Halle Berry Bravely Shares Her Experience With Domestic Violence As She's Honored For Her Work Helping Other Victims

She has always been an advocate for victims of domestic abuse, and on Thursday night at unite4:good's unite4:humunity gala event, Halle Berry was honored for her longtime work for the Jenesse Center in Los Angeles. Berry has been open in the past about her personal experiences with domestic violence. Though she was not a direct victim of the abuse herself, her mother suffered for far too long at the hands of an abusive partner while Berry was a child. The actress wants to make it clear that children of abuse victims are victims themselves. "I'm a victim of domestic violence," she said. "I wasn't married to a man that beat me up, but my mother was."

The Oscar-winning actress has worked with the Jenesse Center for over 15 years. It's the oldest program helping women and children who have been victims of domestic violence, with initiatives to help them become independent and move on to a happier, healthier life.

Berry is especially passionate about helping kids from abusive families because of her own experiences, and spoke at the gala about the painful memories of witnessing her mother's abuse. While she was only five, Berry can still remember watching her mother get kicked down the stairs, and it's stuck with her all her life. She explained, "Knowing that she wanted nothing more than for her little girls to see her be empowered and be a woman of strength, but having no way to make that happen was heartbreaking for me."

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Berry has certainly done her mother justice, though, as far as personal empowerment and strength as a woman. But even though she works at the Jenesse Center and provides comfort and strength to the victims who seek solace there, the actress still maintains that being a victim of abuse at such a young age changed her forever, and she's still healing. As she told CNN in 2010:

I think I've spent my adult life dealing with the sense of low self-esteem that sort of implanted in me. Somehow I felt not worthy. Before I'm "Halle Berry," I'm little Halle... a little girl growing in this environment that damaged me... I've spent my adult life trying to really heal from that.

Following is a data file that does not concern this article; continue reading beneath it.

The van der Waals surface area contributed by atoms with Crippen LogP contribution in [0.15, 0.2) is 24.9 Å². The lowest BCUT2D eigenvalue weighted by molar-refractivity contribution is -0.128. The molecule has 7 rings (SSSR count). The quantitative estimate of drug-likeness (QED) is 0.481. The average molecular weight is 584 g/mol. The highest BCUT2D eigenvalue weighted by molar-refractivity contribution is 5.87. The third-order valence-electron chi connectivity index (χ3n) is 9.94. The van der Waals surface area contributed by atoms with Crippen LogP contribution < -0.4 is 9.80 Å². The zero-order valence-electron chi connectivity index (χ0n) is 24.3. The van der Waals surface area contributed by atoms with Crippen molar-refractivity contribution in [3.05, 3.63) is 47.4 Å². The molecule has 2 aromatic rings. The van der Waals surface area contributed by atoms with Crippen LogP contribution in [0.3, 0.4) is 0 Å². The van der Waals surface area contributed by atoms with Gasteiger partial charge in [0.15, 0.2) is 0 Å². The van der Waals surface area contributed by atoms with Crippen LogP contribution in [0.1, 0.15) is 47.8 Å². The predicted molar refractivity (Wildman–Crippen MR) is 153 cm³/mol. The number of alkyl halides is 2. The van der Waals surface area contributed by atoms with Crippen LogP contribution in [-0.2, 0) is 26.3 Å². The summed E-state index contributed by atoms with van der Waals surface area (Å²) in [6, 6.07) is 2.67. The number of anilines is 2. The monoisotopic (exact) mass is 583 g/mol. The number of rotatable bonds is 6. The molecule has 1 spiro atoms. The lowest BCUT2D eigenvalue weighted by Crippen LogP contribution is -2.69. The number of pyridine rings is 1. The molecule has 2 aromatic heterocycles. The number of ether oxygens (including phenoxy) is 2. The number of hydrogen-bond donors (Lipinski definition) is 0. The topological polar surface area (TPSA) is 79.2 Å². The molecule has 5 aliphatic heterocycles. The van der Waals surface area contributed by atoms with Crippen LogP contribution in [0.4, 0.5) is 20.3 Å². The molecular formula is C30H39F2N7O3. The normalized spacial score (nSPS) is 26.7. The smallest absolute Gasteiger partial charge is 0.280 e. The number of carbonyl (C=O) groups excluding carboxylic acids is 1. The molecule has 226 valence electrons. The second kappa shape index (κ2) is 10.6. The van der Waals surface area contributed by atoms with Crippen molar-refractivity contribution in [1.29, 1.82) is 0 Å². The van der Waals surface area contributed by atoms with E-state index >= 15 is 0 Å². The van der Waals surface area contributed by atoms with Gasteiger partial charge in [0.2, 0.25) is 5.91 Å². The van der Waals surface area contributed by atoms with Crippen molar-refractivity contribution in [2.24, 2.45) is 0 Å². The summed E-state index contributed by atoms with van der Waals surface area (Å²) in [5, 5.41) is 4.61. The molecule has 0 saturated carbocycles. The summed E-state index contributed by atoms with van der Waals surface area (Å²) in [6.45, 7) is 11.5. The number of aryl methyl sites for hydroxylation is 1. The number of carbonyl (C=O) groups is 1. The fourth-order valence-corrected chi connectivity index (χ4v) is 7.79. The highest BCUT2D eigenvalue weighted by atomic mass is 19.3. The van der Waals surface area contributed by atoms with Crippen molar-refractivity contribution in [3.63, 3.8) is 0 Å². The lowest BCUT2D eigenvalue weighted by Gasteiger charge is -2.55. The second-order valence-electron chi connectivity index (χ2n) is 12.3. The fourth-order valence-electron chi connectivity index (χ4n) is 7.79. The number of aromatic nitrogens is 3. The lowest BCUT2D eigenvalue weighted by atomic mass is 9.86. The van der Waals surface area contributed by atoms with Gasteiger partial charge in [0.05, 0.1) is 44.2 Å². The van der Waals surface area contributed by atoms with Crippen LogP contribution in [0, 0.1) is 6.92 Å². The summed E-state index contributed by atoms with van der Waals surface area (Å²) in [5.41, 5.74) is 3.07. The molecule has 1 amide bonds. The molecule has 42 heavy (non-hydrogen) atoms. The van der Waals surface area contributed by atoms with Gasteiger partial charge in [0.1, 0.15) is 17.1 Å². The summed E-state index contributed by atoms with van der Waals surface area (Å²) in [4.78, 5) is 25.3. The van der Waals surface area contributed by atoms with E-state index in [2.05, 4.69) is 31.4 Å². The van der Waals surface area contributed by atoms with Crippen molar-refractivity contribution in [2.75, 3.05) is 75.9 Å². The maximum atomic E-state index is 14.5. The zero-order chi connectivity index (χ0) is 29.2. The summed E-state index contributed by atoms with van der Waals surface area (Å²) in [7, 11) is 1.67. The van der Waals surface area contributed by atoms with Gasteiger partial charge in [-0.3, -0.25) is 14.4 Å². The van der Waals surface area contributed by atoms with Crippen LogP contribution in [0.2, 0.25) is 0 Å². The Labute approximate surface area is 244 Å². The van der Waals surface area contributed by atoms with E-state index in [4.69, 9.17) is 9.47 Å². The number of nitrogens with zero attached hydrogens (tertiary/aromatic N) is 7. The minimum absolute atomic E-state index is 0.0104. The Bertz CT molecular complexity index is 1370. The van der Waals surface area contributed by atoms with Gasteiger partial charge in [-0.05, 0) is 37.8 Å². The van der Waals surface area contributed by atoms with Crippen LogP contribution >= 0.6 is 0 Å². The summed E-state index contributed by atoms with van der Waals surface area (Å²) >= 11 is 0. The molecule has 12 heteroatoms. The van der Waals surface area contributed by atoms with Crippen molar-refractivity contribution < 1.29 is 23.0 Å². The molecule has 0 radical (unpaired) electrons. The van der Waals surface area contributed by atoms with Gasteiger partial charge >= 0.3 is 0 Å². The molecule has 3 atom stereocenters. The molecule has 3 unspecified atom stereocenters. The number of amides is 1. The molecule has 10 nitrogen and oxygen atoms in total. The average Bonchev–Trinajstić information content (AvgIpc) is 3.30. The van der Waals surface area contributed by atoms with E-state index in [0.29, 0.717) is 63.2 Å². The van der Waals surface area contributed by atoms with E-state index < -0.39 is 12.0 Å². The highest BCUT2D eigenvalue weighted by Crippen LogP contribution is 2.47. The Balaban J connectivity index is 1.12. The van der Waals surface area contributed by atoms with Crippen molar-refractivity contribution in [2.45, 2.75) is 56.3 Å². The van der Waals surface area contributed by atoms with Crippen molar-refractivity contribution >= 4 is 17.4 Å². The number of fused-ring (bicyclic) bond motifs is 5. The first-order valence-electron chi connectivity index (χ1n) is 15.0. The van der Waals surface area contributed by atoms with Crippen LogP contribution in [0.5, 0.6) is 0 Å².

Berry's focus on the effects of abuse on children proves again that the effects of abuse come in many different colors, and especially as a young girl or boy, it's hard to process the pain until much later in life. To share her experiences is not only a way to try to give hope to other young victims of abuse who may live in fear, but also to show that healing is a process, and each person takes a different journey.

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At the Jenesse Center, Berry is currently working on a project to remodel one of the facility's transitional housing shelters. "It is my belief that the spirits of many battered women have been so broken that they can only DREAM of living independently in a safe, warm and beautiful space free of the horrors of the past," Berry says on the center's website. Her dedication to the cause both keeps it in the spotlight because of her celebrity and spreads hope to those young victims of abuse who may feel that same sense of low self-esteem and self worth. And every child should know they're worthy even if their abusers want to convince them otherwise.

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